The July heatwave in NYC, which lasted more than a week, was terrible for Lina's<3 eczema symptom. She had itchy skin, which made her uncomfortable during the days. Night time was better since she slept with the air conditioning on. I have to say that it was a lot better than last summer where she scratched non stop. With a lot of hydration, moisturizing, and keeping cool, Lina<3 made it through the heatwave :)
Summer is both a blessing and curse for millions of people afflicted with a common chronic skin condition called eczema. The dry, red and usually intolerably itchy patches often recede when the air is warm and damp and skin is exposed more often to sunlight.
Yet, for many of the 15 million Americans with eczema, shedding the clothes may be embarrassing and, in the case of children, may result in teasing and exclusion. Even for those who are comfortable in a bathing suit, swimming in a pool can be problematic if sensitivity to chlorine worsens the condition.
In industrialized countries, eczema has become two or three times more common in recent decades. Only part of this rise can be attributed to better diagnosis. Now between 15 and 30 percent of children and 2 percent to 10 percent of adults have eczema, which nearly always begins in the first five years of life. Fortunately, in more than two-thirds of children with eczema, the condition resolves on its own before adolescence.
The medical name for eczema is atopic dermatitis, which reflects the immunological nature of the condition. It is more common among children living in cities than those in rural areas. According to the so-called hygiene hypothesis, exposure to infectious agents early in life offers protection against allergic diseases. The more hygienic a child’s environment, the greater the risk.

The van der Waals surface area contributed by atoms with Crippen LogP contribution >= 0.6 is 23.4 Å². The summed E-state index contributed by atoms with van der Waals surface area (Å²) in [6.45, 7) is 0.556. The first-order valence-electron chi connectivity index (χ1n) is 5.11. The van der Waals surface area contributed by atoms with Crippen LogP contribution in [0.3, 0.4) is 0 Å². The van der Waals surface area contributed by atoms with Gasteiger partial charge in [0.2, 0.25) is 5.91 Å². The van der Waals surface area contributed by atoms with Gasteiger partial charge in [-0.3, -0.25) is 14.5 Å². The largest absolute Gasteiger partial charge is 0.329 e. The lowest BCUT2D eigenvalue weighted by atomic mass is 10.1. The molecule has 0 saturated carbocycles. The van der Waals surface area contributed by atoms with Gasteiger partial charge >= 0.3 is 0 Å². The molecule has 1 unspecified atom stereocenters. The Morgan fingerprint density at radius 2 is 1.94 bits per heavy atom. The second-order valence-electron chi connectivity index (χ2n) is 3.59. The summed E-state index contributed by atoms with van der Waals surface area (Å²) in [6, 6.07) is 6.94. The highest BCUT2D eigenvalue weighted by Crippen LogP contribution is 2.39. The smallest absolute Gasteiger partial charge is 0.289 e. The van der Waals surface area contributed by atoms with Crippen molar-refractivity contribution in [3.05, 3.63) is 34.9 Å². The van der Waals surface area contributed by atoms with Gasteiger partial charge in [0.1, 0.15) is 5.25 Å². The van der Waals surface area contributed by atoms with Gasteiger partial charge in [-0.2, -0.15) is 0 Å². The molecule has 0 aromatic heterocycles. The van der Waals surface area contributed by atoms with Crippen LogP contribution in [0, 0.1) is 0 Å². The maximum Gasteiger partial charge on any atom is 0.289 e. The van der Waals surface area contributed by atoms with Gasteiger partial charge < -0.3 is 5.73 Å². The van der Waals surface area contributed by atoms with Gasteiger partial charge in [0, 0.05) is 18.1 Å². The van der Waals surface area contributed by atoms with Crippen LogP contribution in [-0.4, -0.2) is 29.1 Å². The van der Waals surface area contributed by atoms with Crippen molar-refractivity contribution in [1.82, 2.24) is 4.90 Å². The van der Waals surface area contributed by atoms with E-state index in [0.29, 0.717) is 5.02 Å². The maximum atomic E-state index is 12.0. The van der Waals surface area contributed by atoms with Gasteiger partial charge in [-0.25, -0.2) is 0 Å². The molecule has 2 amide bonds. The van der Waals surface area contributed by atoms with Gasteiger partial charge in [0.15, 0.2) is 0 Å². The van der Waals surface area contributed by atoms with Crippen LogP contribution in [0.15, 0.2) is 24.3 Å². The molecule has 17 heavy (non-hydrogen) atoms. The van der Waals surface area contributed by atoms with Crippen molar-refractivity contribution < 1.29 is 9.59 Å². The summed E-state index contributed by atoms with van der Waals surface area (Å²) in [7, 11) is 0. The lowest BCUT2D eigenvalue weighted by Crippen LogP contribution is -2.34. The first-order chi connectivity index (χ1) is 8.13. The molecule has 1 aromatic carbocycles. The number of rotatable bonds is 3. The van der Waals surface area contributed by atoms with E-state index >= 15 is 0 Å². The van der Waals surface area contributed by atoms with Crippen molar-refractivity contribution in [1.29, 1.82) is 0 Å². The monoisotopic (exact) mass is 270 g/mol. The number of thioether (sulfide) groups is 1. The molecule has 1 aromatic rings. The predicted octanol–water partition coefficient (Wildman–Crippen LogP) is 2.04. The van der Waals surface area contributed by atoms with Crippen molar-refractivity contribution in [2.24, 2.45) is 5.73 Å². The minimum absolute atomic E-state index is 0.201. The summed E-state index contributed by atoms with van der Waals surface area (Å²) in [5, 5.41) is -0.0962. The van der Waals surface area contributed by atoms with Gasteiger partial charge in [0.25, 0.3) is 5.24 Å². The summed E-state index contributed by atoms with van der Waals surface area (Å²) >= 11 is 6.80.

Eczema is not contagious, but more than one member of a family may be afflicted. The condition seems to have a genetic component. In identical twins, 77 percent will both have eczema, but it occurs in both fraternal twins only 15 percent of the time. My sons, who are identical twins, had eczema as young children, and one still has it in his 40s.
Another indication is the fact that people with celiac disease (a gluten intolerance) are three times more likely to have eczema; relatives of celiac patients are twice as likely to have eczema.
Eczema is often called “the itch you can’t scratch,” though a wiser description would be “the itch you shouldn’t scratch.” Scratching can make the lesions worse and expose the skin to infection.
“Scratching the spot when it’s itchy brings relief only as long as you scratch it,” said my son, Lorin. “After scratching, the itch generally stays the same or worsens. It’s better not to scratch, though sometimes the itch is so intense that scratching feels compulsory.”
Although there is no known cure for eczema, flare-ups can nearly always be minimized and sometimes prevented, and recent research has identified factors involved in its development that may lead to new treatments to control it more effectively.
Normal skin provides a remarkably effective physical and chemical barrier to substances in the environment. It also prevents substances that should remain in the body from escaping.